Malingap: Teacher’s Village’s Lesser-known but Equally Awesome Food StripDecember 18, 2019
If streets could talk, Malingap Street in Quezon City’s Teacher’s Village would probably do a Solange and start throwing a hissy fit for always being under Maginhawa Street’s shadow. Most of us know that Maginhawa is the Queen Bee of Quezon City’s gastronomic haunts, but Malingap, even with its offering of great restaurants and holes-in-the-wall, has always been lumped under the collective term “Maginhawa”. Maginhawa, Malingap. Same banana, right? Wrong.
Let’s take a step back and get the geography down once and for all. Strictly speaking, Maginhawa Street is a two-kilometer artery that spans several barangays, notably UP Village, Krus na Ligas, Teacher’s Village, and Sikatuna Village. It is a wide strip that runs from Masaya Street (near Philcoa tricycle station) all the way down to the intersection of V. Luna. Malingap, on the other hand, is a short strip that connects Maginhawa Street and Kalayaan Avenue, one of Quezon City’s main roads. The entire area is very accessible, with lots of parking, and several tricycle TODAs servicing the inner streets.
This area near the University of the Philippines-Diliman campus is widely known as a popular neighborhood for exciting, adventurous, and affordable eats. Maginhawa Street has gained attention in the past several years, and has recently celebrated its very own food festival (which many say was quite a disappointment). Meanwhile, Malingap has slowly been recognized as a growing community of stalls, food joints, and restaurants that can rival the more established ones along Maginhawa.
We bring you some of the new and old gems that you can find on Malingap Street:
1. Little India
Indian food is very hard to pull off in the metro, where port congestion issues hamper the steady supply of authentic ingredients and spices from the subcontinent. Raj Prasad, owner of Little India, accepted this challenge and put up his second restaurant (the first one being Ashoka, a well-known Indian restaurant in UP Los Baños). Little India serves Ayurvedic vegetarian fare that is healthy, hearty, filling and adventurous.
Ayurvedic vegetarianism shuns the use of alliums (onion, garlic, shallots, leeks and chives) because thousand-old texts suggest that plants of the alliaceous family are detrimental to humans. They produce offensive odors, and induce agitation and anxiety (same reason why garlic is said to be dangerous to our canine and feline friends).
Aside from traditional Indian vegetarian curries such as dal fry, aloo gobi, and chana masala, Little India offers starters such as samosas and pakoras. Their lassi and raita temper the chilis that they use generously in their dishes. They also have a killer gulab jamun to counter the heat of their fiery savories.
Address: 2F 24-F Malingap St., Sikatuna Village, Quezon City
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2. Ally’s All Day Breakfast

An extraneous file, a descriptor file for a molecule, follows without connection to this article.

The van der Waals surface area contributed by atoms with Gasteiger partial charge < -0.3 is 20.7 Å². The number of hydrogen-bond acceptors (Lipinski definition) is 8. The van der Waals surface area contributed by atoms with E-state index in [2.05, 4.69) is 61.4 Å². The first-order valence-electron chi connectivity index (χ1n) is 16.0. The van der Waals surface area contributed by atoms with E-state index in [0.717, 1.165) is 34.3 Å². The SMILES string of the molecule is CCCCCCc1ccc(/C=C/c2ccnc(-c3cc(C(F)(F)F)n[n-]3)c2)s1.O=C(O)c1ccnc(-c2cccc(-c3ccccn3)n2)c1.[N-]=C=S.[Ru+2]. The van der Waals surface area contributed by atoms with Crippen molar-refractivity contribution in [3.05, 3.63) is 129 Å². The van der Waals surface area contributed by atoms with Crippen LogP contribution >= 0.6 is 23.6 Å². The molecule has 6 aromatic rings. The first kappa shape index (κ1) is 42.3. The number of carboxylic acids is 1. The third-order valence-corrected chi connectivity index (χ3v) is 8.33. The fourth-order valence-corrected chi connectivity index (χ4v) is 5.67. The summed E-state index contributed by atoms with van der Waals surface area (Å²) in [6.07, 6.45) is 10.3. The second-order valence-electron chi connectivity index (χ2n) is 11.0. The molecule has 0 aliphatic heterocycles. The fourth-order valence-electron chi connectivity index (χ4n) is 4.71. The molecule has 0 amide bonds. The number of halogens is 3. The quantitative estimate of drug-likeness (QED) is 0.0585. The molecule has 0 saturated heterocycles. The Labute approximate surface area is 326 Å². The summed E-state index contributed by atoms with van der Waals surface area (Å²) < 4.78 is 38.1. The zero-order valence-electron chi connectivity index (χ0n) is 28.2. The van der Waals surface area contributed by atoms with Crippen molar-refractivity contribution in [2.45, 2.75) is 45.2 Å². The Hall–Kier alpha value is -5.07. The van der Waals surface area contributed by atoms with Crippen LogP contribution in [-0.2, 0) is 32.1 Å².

Breakfast isn’t just for the morning hours anymore. When you have a hankering for pancakes, waffles and your go-to silog favorites, you can head down to Ally’s All Day Breakfast and eat all the comforting and familiar breakfast offerings that you can muster. White picket fence, cheery interiors, al fresco patio seating and a friendly “Mama’s cooking” feel make the place a popular neighborhood diner among the residents of the village.
Their menu has usual breakfast diner classics such as pancakes, waffles and rice-and-egg meals, but what makes them fun is their customizable pancake and waffle menu. You can choose from a wide array of pancake bases, toppings, syrups and dairy options. The servings are huge, the service snappy. Their tapa, longganisa and daing na bangus are also very tasty. It can get a little packed during the breakfast hours, so expect a little waiting time.
Ally’s All Day Breakfast
3. Uncle Moe’s Shawarma Hub
Many would identify shawarma as their favorite comfort food. Who doesn’t like a generous serving of shredded beef, chicken or lamb from a well-spiced spit of meat that you can smell roasting slowly from a mile away, assembled into a wrap (or a rice bowl) with vegetables and a garlicky yoghurt sauce?
Uncle Moe’s does a mean shawarma. The hub’s tasty Arab, Levantine and Mediterranean selections have bolstered it into acclaim, allowing it to grow into quite a successful chain, with branches in Pasig, Tomas Morato, and recently, BF Homes in Parañaque.
You can opt for their smooth tapenade or moutabal for starters, and get busy with kebabs and shawarma for the mains. The shawarma is made just right, with the meat still juicy and tender, and not overly charred and done to death. Their creamy sauces are tasty and well balanced. A perennial favorite among diners is the kofta balls, a tasty temptation with a lavish tomato-based sauce and runny cheese best when scooped with pita, or slathered over buttered rice.
Uncle Moe’s Shawarma Hub
4. Pi Breakfast and Pies, Pino and Pipino